It’s November. Holy Year almost over.
They’ll close the Puerta Santa
for six years.
Walking down a sunset street
all the smells of evening.
An old man with his wife
his fat, cropped, short-hair neck.
Faint moped fumes.
Familiar smell again.
Old women, bouffant hairstyles,
puffed up in black fur coats, talking, talking.
A colonial bell tower with sky through it;
palm trees in the north.
Black birds in the trees.
Groups of joggers through the park.
Deep burning streaks of sun
between dark hills.
The sound of water from fountains;
branches losing their leaves.
Soon the students will be going out.
In the park, a boy and a girl walk their Alsatian.
Old men in berets, walking.
Near the cathedral, an open window to the night.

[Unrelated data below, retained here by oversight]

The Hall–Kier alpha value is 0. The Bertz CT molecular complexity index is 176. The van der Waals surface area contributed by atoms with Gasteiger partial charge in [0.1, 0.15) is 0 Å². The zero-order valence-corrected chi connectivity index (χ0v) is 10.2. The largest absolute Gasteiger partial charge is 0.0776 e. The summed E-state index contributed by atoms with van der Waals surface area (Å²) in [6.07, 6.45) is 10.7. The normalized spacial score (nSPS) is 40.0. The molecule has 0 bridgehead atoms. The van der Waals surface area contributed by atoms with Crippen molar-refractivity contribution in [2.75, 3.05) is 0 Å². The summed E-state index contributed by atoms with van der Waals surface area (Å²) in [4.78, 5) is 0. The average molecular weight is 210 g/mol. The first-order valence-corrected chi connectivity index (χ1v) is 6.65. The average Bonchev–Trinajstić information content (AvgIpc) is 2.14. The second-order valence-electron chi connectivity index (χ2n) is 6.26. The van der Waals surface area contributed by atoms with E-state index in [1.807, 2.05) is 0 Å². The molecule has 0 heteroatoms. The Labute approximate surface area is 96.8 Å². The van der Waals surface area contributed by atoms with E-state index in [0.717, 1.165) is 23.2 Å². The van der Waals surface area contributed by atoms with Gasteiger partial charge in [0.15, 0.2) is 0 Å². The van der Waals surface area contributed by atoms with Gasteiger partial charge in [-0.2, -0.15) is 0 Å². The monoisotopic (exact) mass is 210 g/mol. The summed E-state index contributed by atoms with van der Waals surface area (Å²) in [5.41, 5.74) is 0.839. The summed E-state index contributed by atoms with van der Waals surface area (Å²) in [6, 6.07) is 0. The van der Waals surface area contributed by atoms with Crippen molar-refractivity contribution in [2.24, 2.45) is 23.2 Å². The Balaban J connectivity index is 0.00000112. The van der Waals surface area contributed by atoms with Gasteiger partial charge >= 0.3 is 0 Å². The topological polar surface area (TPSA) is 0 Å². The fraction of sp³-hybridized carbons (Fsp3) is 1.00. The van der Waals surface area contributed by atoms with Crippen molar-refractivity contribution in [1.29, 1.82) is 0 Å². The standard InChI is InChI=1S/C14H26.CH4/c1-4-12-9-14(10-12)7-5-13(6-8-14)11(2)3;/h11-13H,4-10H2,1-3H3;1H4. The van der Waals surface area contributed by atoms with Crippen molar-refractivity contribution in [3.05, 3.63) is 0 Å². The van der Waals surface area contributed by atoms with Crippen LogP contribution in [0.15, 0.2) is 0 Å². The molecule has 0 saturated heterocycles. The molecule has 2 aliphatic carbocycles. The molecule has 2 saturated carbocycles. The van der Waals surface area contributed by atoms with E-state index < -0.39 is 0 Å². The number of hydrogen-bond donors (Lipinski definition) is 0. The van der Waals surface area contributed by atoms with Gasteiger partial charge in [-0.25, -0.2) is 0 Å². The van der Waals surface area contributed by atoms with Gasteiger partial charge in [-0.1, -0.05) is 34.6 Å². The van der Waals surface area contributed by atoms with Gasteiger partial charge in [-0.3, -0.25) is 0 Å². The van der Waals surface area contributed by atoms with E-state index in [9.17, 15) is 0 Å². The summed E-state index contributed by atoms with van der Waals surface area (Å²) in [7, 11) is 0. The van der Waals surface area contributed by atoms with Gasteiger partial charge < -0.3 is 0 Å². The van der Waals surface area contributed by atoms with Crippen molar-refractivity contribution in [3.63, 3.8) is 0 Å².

A scallop shell in sandstone above the door.
Blue fire from a workshop;
men in light-blue overalls. Half-past seven.
A woman whispers something as I pass.
Half-closed eyes, red eyelids, greasy long hair.
I go on. Police car pauses near the park.
Ratty fur coat, Cheap heels.
She lurches on.
A car leaves the Reis Católicos’ garage.
Door-men, glass doors.
Taxi—green light on top—passes.
A white-haired priest leaves by a side door
after Mass, walking into the night.
In a clothes shop
a woman lights a cigarette.
The Quintana is quiet.
November. The door still open.
The year about to close.
Seven years ‘til I come back.